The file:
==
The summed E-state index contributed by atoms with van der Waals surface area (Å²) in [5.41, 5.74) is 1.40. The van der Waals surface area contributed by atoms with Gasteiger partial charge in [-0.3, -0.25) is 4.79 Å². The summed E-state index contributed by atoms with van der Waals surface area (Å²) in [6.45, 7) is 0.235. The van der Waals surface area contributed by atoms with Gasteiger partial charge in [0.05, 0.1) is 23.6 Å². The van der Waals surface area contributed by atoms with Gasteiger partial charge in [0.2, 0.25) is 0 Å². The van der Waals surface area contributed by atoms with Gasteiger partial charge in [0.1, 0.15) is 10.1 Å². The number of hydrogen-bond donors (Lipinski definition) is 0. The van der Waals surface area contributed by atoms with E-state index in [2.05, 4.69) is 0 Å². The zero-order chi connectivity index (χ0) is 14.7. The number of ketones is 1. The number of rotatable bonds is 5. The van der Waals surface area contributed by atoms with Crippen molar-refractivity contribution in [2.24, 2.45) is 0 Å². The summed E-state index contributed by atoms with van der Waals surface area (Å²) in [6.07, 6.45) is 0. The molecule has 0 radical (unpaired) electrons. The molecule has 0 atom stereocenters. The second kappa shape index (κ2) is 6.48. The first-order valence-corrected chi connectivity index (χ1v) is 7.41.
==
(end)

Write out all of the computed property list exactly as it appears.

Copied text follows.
The summed E-state index contributed by atoms with van der Waals surface area (Å²) in [5.41, 5.74) is 1.40. The van der Waals surface area contributed by atoms with Gasteiger partial charge in [-0.3, -0.25) is 4.79 Å². The summed E-state index contributed by atoms with van der Waals surface area (Å²) in [6.45, 7) is 0.235. The van der Waals surface area contributed by atoms with Gasteiger partial charge in [0.05, 0.1) is 23.6 Å². The van der Waals surface area contributed by atoms with Gasteiger partial charge in [0.2, 0.25) is 0 Å². The van der Waals surface area contributed by atoms with Gasteiger partial charge in [0.1, 0.15) is 10.1 Å². The number of hydrogen-bond donors (Lipinski definition) is 0. The van der Waals surface area contributed by atoms with E-state index in [2.05, 4.69) is 0 Å². The zero-order chi connectivity index (χ0) is 14.7. The number of ketones is 1. The number of rotatable bonds is 5. The van der Waals surface area contributed by atoms with Crippen molar-refractivity contribution in [2.24, 2.45) is 0 Å². The summed E-state index contributed by atoms with van der Waals surface area (Å²) in [6.07, 6.45) is 0. The molecule has 0 radical (unpaired) electrons. The molecule has 0 atom stereocenters. The second kappa shape index (κ2) is 6.48. The first-order valence-corrected chi connectivity index (χ1v) is 7.41.